Kjeld Hansen, a member of the Patient Ambassador Group, tells us about his experience of speaking at the ERS Presidential Summit in Rome and what he enjoys most about being a patient advocate.
Can you tell us a bit about yourself?
I currently live and work in Copenhagen in an IT management role. I enjoy running and mountain biking in my spare time. I’ve been an asthmatic since I was six years old and, for the last eight years, I have gradually become more and more involved patient empowerment activities. I’ve also been involved in a number of clinical trials to test new medications for severe asthma.
How did you become involved in patient empowerment/advocacy work?
In 2006, I joined a group of people taking part in the Asthmamarathon project. As part of this, we spent nine months training for the New York marathon and having our treatments tested and adjusted regularly to help us complete the project. Before this, I had become complacent and was used to asthma symptoms being a part of my life. The marathon fundamentally changed my opinion of what it meant to live with asthma and I developed a need to share and discuss this with others.
From this project, I was nominated to become an ELF Lung Champion for the World Spirometry Day campaign in 2012. After connecting with ELF through this campaign, I became aware of the European Patient Ambassador Programme (EPAP) and I took the course when it was initially launched. I then contributed to the PPI group which is currently evaluating EPAP.
Through all this work, I began to realise that there are a massive number of people who live with conditions and put up with symptoms when they don’t have to. There is a huge potential to engage people in healthcare and inform them about how to manage their condition and we can help with this aim as patient ambassadors.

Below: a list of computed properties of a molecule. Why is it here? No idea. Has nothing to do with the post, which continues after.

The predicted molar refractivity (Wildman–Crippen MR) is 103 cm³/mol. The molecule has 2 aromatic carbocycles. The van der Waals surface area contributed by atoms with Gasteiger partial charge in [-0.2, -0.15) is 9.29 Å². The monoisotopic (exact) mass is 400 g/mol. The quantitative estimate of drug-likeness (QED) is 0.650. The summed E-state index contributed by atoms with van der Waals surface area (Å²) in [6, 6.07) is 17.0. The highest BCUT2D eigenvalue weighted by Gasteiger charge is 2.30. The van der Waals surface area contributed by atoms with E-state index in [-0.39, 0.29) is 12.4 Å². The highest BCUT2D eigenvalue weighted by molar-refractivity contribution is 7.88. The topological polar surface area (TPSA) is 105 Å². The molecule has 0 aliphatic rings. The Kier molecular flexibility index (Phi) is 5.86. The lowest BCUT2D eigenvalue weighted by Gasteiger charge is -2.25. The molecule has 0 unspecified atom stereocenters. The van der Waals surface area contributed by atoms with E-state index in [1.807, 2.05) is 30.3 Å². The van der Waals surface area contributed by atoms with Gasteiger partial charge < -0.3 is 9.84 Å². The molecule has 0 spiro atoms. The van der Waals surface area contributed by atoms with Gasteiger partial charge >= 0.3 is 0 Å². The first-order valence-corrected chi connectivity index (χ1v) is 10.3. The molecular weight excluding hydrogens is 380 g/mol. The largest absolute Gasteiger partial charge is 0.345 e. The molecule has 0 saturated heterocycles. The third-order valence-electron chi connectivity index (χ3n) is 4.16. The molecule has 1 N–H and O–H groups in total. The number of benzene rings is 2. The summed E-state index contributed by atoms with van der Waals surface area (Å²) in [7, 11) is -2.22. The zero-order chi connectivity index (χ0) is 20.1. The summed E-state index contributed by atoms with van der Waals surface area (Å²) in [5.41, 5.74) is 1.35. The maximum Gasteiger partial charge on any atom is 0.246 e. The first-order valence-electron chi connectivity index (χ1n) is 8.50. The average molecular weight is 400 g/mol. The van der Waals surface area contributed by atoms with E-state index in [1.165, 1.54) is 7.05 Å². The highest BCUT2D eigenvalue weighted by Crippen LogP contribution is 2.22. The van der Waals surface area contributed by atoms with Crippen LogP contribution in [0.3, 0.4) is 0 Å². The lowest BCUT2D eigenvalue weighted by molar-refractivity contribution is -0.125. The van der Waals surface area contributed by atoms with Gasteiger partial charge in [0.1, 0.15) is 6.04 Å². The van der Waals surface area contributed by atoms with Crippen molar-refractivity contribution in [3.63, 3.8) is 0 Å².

What do you think are the benefits of being a patient advocate/ambassador?
My main motivation is to do something relevant and – more than anything – something useful. By discussing these issues and sharing my perspective, I hope I can make other people who live with my condition – or any condition – feel that they should engage themselves in shaping a new role for patients in collaboration with other stakeholders. I regularly discuss my experiences with interested and committed people, from healthcare professionals to patients or patient organisations, and this is very rewarding. For me, it seems right to pass on my own expertise if it has the potential to benefit others. After all, I too have benefitted from others’ commitment to the same cause in the past.
You recently spoke at the ERS Presidential Summit providing the patients’ perspective on clinical trials. How do you think patient participation can be strengthened in clinical trials?
The values of patient participation need to be articulated. This hasn’t always been done very clearly. As an IT professional, I work in the field of communications, and I believe it is essential that we learn to communicate better in this field and strengthen the dialogue between patients and scientists. It is beneficial to consider the personal perspective in a clinical trial and there has never been better opportunity to do so than now.
It is also important to consider how to make clinical trials relevant to everyday life. We are always meeting scientists in their settings but I think there could be advantages to considering patients’ life and living situation, when designing new clinical trials. This might make participation in a trial feel meaningful to patients, and also help scientist better understand patients’ perception.
What changes do you hope to see in the future regarding patient empowerment?
Patients are experts in their own condition and they understand what can make their symptoms better or worse. Their condition, however, has mainly been defined by scientists, who have researched and understood its nature. I hope that – through discussions – patients can develop a more articulate perspective and therefore a stronger role in defining a set-up, which can also address their particular concerns.
I hope that we can also strengthen the process between all stakeholders. By increasing information and education, I believe patients can make the treatments a real part of their everyday life, benefiting their quality of life overall.
What do you enjoy most about being a patient advocate?
It’s very rewarding to see the discussions around the patient perspective and to see the positive outcomes that come from people committing their own time to a similar goal.
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